Africa is much more than a scene of what has often been referred to as "destination for natural resource exploitation" for foreign investors. Africa is a land of strategic opportunities for those who are keenly interested in working with us to forge win-win partnerships. It is indeed strategic cooperation that will demystify the claim that the increased engagement of emerging economies (such as the BRICS) in Africa is essentially driven by the continent's abundant, untapped natural resources.

Recently produced data by the United Nations Conference on Trade and Development (UNCTAD) show that about 75 per cent of the value of the BRICS Foreign Direct Investment (FDI) projects in Africa for the period 2003 to 2012 were in manufacturing and services sectors. Only a meager 10 per cent and 26 per cent of the number and value of projects, respectively, were channeled to natural resources. It is also true that some of the African countries which are relatively least endowed with natural resources are the major beneficiaries of Chinese investments and trade relations.

The Sino-Africa partnership should work to ensure the investments that are made contribute effectively to the rapid transformation of African economies by, among others, overhauling and modernizing current production structures; directing technology and adequate resources to small and medium scale enterprises and forging strategic linkages with local African producers with a view to getting value-added, high quality products exported to China and other parts of the world.

China-Africa relations have come a long way. A lot has been achieved and a lot more remains to be gained through the Chinese dream, African dream. While Sino-Africa relations offer the continent avenues and opportunities to diversify its trading partners and forge new mutually beneficial partnerships, it is important that such benefits trickle down to the masses.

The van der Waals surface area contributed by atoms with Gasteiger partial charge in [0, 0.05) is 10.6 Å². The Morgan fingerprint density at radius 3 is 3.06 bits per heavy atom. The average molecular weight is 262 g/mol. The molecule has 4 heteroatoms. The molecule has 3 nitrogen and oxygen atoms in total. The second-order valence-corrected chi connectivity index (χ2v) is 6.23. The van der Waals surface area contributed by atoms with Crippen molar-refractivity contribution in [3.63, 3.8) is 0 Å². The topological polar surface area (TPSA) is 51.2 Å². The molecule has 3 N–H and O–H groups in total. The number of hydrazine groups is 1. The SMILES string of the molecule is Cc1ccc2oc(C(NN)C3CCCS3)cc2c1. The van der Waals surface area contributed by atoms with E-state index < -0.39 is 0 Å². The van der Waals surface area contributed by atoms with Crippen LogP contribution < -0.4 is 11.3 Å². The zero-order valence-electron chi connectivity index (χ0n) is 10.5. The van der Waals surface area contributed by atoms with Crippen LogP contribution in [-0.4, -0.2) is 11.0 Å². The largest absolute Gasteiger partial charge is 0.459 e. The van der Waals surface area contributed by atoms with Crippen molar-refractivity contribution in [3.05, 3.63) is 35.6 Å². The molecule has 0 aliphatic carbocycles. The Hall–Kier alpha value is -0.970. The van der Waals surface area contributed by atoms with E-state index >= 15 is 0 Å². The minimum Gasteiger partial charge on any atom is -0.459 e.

That said, universities in Africa are key players in a global system increasingly driven by knowledge exchange, information technology and new ideas. We, indeed, live in an historic epoch. As remarked by one astute scholar, "Universities nurture the hopes of the world: in solving challenges that cross borders; in unlocking and harnessing new knowledge; in building cultural and political understanding; and in modeling environments that promote dialogue and debate." Universities in Tanzania should therefore take their rightful position in enhancing Sino-Africa cooperation. Academic and cultural exchanges will be crucial in this regard.

While the University of Dar es Salaam, and I believe other universities on the continent already maintain academic exchanges with counterpart universities in China, efforts should be made to make sure that cooperation is not confined only to government levels but also penetrates further down to the people. President Xi Jinping during his visit to Tanzania in March this year (2013) rightly said that greater emphasis should be placed "on people-to-people and cultural exchanges between China and Africa so as to improve mutual understanding and perception…" 

Mao once said: "Our duty is to hold ourselves responsible to the people. Every word, every act and every policy must conform to the people's interests, and if mistakes occur, they must be corrected-that is what being responsible to the people means."

On that note, therefore, whatever we do, discuss and plan within the spirit of achieving our cherished goal of creating and fostering a win-win cooperation framework, people's interests should be at the core.

By Ms. Asha-Rose Migiro
Former Deputy-Secretary General of the United Nations.